Image for The Coming Dark Ages (or how Labor turned paradise into a parasite)

Five years ago, recently departed Treasurer Michael Aird told a Legislative Council estimates committee that Tasmania’s massive unfunded superannuation debt was nothing to worry about.  Like a parent telling a three-year-old child that there are no monsters under the bed, Aird, with the nodding acknowledgement of Don Challen, argued $2 billion wasn’t a debt, just a liability.

As an observer in the public gallery, protocol prevented me from interjecting.  But I kept thinking about the words of National Australia Bank trader Dave Bullen when queried about a $300 million forex trade gone sour.  Reflecting his newly-found Buddhist philosophy, Bullen sanguinely explained that the money wasn’t lost at all; it was just that somebody else now had it.

Five years ago, Tasmania was on the verge of boom times.  Quite politically appropriately, both Michael Aird and former Premier Paul Lennon took any opportunity to spruik the economic miracle.

Now all three have gone. Lennon, Aird, and the economic dream.

Lennon was never particularly personable, although a quiet chat over a few beers sometimes revealed a depth of character and humour betrayed by his florid complexion and abrupt manner.

In contrast, Michael Aird’s public persona has always been pretty likeable.  But I suspect in a few years history may judge his performance as Treasurer even more harshly than Lennon’s Premiership.

The Aird/Challen combination has rarely been effectively challenged.  But it’s not difficult to get away with economic malpractice when confronted with a dysfunctional Opposition, an inept media contingent and a complacent, compliant public.

Within two years, Tasmania will be broke.  Ignore the current Budget forecasts - a quick glance at the last decade explains why.  The Treasurer, and indeed Treasury haven’t drafted an accurate forecast for over a decade.  They’ve failed to predict every financial challenge.  Each year, costs are hugely understated.  Each year, the State’s financial position has been rescued by unanticipated windfall gains.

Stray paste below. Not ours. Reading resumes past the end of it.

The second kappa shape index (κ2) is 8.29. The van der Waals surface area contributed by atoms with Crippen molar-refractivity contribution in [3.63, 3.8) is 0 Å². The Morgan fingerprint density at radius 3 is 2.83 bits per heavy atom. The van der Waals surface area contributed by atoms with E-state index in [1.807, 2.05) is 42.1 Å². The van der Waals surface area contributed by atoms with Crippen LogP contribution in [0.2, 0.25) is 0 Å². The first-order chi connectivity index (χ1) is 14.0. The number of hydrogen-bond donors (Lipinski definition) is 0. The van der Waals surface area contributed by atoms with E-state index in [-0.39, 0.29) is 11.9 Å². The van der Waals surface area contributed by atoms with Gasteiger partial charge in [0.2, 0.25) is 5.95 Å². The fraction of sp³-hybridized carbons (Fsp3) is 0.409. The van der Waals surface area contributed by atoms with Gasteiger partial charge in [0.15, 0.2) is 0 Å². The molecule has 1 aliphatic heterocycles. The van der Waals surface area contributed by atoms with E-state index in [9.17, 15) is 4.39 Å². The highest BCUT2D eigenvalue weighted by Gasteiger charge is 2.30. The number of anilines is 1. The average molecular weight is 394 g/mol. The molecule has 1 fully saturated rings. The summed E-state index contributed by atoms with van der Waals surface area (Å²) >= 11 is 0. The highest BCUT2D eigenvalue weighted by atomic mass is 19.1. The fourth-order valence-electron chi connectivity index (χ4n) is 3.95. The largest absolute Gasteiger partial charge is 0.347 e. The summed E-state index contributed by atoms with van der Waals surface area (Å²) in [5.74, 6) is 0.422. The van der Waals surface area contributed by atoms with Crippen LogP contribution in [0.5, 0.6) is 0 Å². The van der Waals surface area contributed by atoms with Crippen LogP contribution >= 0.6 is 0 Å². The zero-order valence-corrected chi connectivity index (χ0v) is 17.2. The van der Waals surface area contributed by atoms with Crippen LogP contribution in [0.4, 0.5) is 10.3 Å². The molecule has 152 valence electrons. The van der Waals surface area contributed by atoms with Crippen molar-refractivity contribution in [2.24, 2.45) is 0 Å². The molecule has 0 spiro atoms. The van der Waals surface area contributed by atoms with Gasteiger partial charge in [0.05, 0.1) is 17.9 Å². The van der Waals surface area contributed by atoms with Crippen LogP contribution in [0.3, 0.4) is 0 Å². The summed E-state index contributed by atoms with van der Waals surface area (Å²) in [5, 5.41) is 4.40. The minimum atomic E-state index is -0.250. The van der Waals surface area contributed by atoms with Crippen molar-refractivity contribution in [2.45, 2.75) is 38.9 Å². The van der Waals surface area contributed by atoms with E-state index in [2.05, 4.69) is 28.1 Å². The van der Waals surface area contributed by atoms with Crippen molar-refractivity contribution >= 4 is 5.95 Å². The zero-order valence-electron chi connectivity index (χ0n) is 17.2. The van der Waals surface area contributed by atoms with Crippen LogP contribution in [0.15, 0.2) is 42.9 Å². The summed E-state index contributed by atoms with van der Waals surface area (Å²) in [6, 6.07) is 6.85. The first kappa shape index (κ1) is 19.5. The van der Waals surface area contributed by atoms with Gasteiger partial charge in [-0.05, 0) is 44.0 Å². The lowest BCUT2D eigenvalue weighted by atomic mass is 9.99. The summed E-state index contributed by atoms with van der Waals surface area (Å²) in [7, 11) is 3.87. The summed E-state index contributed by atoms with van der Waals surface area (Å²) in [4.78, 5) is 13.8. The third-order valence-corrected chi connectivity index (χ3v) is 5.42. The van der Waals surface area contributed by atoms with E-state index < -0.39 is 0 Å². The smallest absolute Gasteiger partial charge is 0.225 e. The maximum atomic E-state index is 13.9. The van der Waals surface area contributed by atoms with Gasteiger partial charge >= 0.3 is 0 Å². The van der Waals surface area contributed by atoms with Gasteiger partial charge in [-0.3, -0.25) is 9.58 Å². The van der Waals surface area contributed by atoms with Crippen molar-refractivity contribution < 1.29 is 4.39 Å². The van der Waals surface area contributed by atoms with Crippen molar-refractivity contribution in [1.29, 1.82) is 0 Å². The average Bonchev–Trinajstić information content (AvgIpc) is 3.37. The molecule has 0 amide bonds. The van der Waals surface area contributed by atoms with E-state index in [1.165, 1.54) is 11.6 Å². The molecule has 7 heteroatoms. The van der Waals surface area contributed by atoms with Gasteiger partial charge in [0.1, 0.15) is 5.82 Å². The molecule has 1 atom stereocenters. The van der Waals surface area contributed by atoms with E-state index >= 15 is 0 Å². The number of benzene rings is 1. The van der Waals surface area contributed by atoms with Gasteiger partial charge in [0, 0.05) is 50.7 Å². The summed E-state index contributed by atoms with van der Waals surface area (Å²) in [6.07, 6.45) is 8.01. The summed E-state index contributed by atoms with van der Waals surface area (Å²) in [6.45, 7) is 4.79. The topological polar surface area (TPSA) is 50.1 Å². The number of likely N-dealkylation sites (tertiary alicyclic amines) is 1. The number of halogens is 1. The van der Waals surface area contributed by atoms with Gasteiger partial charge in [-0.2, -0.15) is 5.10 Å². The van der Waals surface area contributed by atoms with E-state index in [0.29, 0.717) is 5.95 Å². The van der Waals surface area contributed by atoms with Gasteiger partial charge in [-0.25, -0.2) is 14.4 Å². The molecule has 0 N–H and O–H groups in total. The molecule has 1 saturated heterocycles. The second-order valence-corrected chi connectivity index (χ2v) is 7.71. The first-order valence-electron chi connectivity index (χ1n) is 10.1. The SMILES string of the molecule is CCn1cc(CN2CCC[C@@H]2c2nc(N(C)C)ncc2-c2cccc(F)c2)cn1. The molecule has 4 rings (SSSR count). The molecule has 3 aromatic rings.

Until now.

Tasmania had a golden opportunity a few years ago.  A chance to profit from some of our island’s unique attributes.  Instead, unaccustomed to having surplus funds, Labor went on a spending binge that continues to this day, leaving us with an unwieldy public sector, a string of loss-making Government Business Enterprises run by political cronies and an economy firmly rooted in the dying industries of the last century.

By the time June 2012 arrives, Tasmania will be facing a deficit of $1 billion or more.  No level of Lara Giddings’ rhetoric will explain that away, no matter what salaries the Government Media Unit offer by then.  The only way to avoid economic collapse will be to embark on a massive borrowing program, accompanied by the sacking of around 8,000 public servants.

Doubters could discuss that suggestion with an economics undergraduate familiar with ABS data.  Any student capable of passing Economics 101 will confirm that retail spending, capital investment and business confidence are all on the slide.  In Tasmania at least.  Other parts of the country are more buoyant, although business and political leaders from those districts may be reluctant to keep bailing out a small State with a Government seemingly determined to destroy what’s left of the economy.

Only the public sector is booming in Tasmania.  No doubt various forestry types are clinging to the pulp mill dream, but even Treasury has distanced itself from the golden age promised by Gunns and Paul Lennon.  The much-hyped forestry rescue package might inject a few dollars into the local economy, as would another Federal stimulus package.  That won’t be enough.

As an analyst, I try to look beyond the artificial impact of changing accounting standards, instead looking for trends.  In Tasmania’s accounts, there are many trends, and all are negative.  Sadly, most will be revealed in time, and probably covered up by a range of explanations all connected to external influences.  The blame game will continue. 

Today’s comments from the new Treasurer about the lack of hay in barns say a lot about her capacity to manage Tasmania’s books.  Aird may have been incompetent in many ways, but he was predictable - he always smiled when telling fibs.

Lara smiles regardless of the circumstances. 

Much more to follow.

Love Jarvis.

(What started as Robin Gray’s biography has now morphed into a book addressing governance, government and forestry in Tasmania over the past three decades.  Coming soon to a bookstore near you, while Jarvis hides in Burgundy for a while).

ABC Online:

No hay left in ‘budget barn’ warns Treasurer

Tasmania’s new Treasurer says it is vital action is taken to avert a further downturn in the state economy.

The Deputy Premier, Lara Giddings, has delivered her first major speech in the role to a gathering of business leaders in Hobart.

She told them business investment has dropped 35 per cent since the global financial crisis (GFC).

Ms Giddings admits Government belt-tightening is needed if the state’s finances are to be rebuilt.

Full story HERE

Tasmanian Times writers Jarvis Cocker and John Lawrence have long predicted tough times ahead for Tasmania:

Jarvis Cocker, HERE

John Lawrence, HERE